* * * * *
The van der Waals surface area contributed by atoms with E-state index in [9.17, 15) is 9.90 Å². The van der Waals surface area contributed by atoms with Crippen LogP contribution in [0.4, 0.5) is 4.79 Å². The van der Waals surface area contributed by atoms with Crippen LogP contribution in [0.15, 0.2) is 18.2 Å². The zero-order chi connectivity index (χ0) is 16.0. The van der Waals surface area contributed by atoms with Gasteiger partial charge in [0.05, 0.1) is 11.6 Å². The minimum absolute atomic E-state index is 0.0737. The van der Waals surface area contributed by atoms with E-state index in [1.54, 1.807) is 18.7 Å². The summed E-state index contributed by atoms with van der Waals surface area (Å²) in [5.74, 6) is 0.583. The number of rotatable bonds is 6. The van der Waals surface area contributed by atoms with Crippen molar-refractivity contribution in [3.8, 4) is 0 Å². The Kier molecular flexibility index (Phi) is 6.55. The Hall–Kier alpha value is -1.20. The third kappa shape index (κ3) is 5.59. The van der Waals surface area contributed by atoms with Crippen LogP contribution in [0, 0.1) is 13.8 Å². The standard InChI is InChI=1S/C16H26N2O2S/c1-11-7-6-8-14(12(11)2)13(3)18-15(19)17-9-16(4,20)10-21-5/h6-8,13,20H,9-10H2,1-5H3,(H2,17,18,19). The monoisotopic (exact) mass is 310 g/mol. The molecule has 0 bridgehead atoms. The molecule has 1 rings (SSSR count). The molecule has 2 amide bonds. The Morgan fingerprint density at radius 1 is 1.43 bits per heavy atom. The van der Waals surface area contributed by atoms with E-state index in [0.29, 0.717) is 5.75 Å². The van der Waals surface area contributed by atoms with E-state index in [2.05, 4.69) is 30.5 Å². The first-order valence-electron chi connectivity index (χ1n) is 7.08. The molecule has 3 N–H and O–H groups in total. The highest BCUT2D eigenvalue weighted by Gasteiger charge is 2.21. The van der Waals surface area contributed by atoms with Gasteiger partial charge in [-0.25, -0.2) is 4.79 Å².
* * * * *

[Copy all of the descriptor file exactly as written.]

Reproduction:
The van der Waals surface area contributed by atoms with E-state index in [9.17, 15) is 9.90 Å². The van der Waals surface area contributed by atoms with Crippen LogP contribution in [0.4, 0.5) is 4.79 Å². The van der Waals surface area contributed by atoms with Crippen LogP contribution in [0.15, 0.2) is 18.2 Å². The zero-order chi connectivity index (χ0) is 16.0. The van der Waals surface area contributed by atoms with Gasteiger partial charge in [0.05, 0.1) is 11.6 Å². The minimum absolute atomic E-state index is 0.0737. The van der Waals surface area contributed by atoms with E-state index in [1.54, 1.807) is 18.7 Å². The summed E-state index contributed by atoms with van der Waals surface area (Å²) in [5.74, 6) is 0.583. The number of rotatable bonds is 6. The van der Waals surface area contributed by atoms with Crippen molar-refractivity contribution in [3.8, 4) is 0 Å². The Kier molecular flexibility index (Phi) is 6.55. The Hall–Kier alpha value is -1.20. The third kappa shape index (κ3) is 5.59. The van der Waals surface area contributed by atoms with Crippen LogP contribution in [0, 0.1) is 13.8 Å². The standard InChI is InChI=1S/C16H26N2O2S/c1-11-7-6-8-14(12(11)2)13(3)18-15(19)17-9-16(4,20)10-21-5/h6-8,13,20H,9-10H2,1-5H3,(H2,17,18,19). The monoisotopic (exact) mass is 310 g/mol. The molecule has 0 bridgehead atoms. The molecule has 1 rings (SSSR count). The molecule has 2 amide bonds. The Morgan fingerprint density at radius 1 is 1.43 bits per heavy atom. The van der Waals surface area contributed by atoms with E-state index in [0.29, 0.717) is 5.75 Å². The van der Waals surface area contributed by atoms with E-state index in [2.05, 4.69) is 30.5 Å². The first-order valence-electron chi connectivity index (χ1n) is 7.08. The molecule has 3 N–H and O–H groups in total. The highest BCUT2D eigenvalue weighted by Gasteiger charge is 2.21. The van der Waals surface area contributed by atoms with Gasteiger partial charge in [-0.25, -0.2) is 4.79 Å².